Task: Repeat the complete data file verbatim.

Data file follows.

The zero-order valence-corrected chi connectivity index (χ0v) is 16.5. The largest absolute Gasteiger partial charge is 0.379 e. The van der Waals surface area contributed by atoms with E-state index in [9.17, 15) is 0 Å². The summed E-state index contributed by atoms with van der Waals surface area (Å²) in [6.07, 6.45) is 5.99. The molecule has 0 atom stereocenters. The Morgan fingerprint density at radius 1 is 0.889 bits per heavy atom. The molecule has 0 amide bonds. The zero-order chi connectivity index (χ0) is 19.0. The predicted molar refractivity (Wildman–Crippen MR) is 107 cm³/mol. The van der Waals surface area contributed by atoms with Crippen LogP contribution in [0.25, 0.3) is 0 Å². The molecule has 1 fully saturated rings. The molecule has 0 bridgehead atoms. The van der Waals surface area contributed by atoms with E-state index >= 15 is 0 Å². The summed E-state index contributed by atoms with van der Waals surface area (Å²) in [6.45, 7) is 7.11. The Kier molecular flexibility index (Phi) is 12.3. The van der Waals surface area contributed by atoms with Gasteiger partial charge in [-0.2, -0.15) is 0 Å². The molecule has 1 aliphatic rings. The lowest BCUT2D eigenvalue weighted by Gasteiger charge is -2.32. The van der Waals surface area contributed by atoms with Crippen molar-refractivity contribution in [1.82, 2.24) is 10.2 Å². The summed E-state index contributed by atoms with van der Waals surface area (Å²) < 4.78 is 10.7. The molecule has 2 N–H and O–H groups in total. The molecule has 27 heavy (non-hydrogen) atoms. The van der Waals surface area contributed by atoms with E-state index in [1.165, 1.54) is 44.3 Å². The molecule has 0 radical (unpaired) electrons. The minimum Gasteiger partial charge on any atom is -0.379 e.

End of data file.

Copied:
The zero-order valence-corrected chi connectivity index (χ0v) is 16.5. The largest absolute Gasteiger partial charge is 0.379 e. The van der Waals surface area contributed by atoms with E-state index in [9.17, 15) is 0 Å². The summed E-state index contributed by atoms with van der Waals surface area (Å²) in [6.07, 6.45) is 5.99. The molecule has 0 atom stereocenters. The Morgan fingerprint density at radius 1 is 0.889 bits per heavy atom. The molecule has 0 amide bonds. The zero-order chi connectivity index (χ0) is 19.0. The predicted molar refractivity (Wildman–Crippen MR) is 107 cm³/mol. The van der Waals surface area contributed by atoms with Crippen LogP contribution in [0.25, 0.3) is 0 Å². The molecule has 1 fully saturated rings. The molecule has 0 bridgehead atoms. The van der Waals surface area contributed by atoms with E-state index >= 15 is 0 Å². The summed E-state index contributed by atoms with van der Waals surface area (Å²) in [6.45, 7) is 7.11. The Kier molecular flexibility index (Phi) is 12.3. The van der Waals surface area contributed by atoms with Gasteiger partial charge in [-0.2, -0.15) is 0 Å². The molecule has 1 aliphatic rings. The lowest BCUT2D eigenvalue weighted by Gasteiger charge is -2.32. The van der Waals surface area contributed by atoms with Crippen molar-refractivity contribution in [1.82, 2.24) is 10.2 Å². The summed E-state index contributed by atoms with van der Waals surface area (Å²) < 4.78 is 10.7. The molecule has 2 N–H and O–H groups in total. The molecule has 27 heavy (non-hydrogen) atoms. The van der Waals surface area contributed by atoms with E-state index in [1.165, 1.54) is 44.3 Å². The molecule has 0 radical (unpaired) electrons. The minimum Gasteiger partial charge on any atom is -0.379 e.